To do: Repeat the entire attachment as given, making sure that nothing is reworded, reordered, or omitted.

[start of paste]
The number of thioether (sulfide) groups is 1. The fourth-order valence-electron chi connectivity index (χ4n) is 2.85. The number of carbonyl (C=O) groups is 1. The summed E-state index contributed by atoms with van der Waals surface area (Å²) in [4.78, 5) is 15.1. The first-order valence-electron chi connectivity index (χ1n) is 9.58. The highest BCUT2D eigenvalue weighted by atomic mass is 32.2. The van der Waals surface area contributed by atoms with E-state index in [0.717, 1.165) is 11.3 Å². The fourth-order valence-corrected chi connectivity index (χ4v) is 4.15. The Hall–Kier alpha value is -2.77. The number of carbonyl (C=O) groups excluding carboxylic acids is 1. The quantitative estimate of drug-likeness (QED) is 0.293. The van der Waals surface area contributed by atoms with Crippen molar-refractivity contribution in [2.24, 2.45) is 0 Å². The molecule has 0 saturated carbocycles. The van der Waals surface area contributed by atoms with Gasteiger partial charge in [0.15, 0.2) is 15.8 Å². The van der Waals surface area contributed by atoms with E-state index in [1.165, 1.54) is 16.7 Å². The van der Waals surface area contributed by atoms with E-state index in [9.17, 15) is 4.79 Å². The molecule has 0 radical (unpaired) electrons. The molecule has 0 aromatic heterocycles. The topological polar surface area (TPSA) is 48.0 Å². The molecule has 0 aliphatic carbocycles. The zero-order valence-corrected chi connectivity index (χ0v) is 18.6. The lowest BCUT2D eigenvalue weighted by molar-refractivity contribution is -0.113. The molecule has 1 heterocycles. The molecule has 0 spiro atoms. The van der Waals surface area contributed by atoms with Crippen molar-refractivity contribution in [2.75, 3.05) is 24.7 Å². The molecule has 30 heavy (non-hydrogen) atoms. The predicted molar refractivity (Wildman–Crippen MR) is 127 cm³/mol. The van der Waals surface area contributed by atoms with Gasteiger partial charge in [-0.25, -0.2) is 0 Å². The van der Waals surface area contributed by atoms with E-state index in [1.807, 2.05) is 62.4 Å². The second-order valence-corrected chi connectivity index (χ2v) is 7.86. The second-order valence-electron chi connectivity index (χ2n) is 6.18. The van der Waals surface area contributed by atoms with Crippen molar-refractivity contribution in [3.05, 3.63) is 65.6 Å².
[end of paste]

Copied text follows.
The number of thioether (sulfide) groups is 1. The fourth-order valence-electron chi connectivity index (χ4n) is 2.85. The number of carbonyl (C=O) groups is 1. The summed E-state index contributed by atoms with van der Waals surface area (Å²) in [4.78, 5) is 15.1. The first-order valence-electron chi connectivity index (χ1n) is 9.58. The highest BCUT2D eigenvalue weighted by atomic mass is 32.2. The van der Waals surface area contributed by atoms with E-state index in [0.717, 1.165) is 11.3 Å². The fourth-order valence-corrected chi connectivity index (χ4v) is 4.15. The Hall–Kier alpha value is -2.77. The number of carbonyl (C=O) groups excluding carboxylic acids is 1. The quantitative estimate of drug-likeness (QED) is 0.293. The van der Waals surface area contributed by atoms with Crippen molar-refractivity contribution in [2.24, 2.45) is 0 Å². The molecule has 0 saturated carbocycles. The van der Waals surface area contributed by atoms with Gasteiger partial charge in [0.15, 0.2) is 15.8 Å². The van der Waals surface area contributed by atoms with E-state index in [1.165, 1.54) is 16.7 Å². The van der Waals surface area contributed by atoms with E-state index in [9.17, 15) is 4.79 Å². The molecule has 0 radical (unpaired) electrons. The molecule has 0 aromatic heterocycles. The topological polar surface area (TPSA) is 48.0 Å². The molecule has 0 aliphatic carbocycles. The zero-order valence-corrected chi connectivity index (χ0v) is 18.6. The lowest BCUT2D eigenvalue weighted by molar-refractivity contribution is -0.113. The molecule has 1 heterocycles. The molecule has 0 spiro atoms. The van der Waals surface area contributed by atoms with Crippen molar-refractivity contribution in [2.75, 3.05) is 24.7 Å². The molecule has 30 heavy (non-hydrogen) atoms. The predicted molar refractivity (Wildman–Crippen MR) is 127 cm³/mol. The van der Waals surface area contributed by atoms with Gasteiger partial charge in [-0.25, -0.2) is 0 Å². The van der Waals surface area contributed by atoms with E-state index in [1.807, 2.05) is 62.4 Å². The second-order valence-corrected chi connectivity index (χ2v) is 7.86. The second-order valence-electron chi connectivity index (χ2n) is 6.18. The van der Waals surface area contributed by atoms with Crippen molar-refractivity contribution in [3.05, 3.63) is 65.6 Å².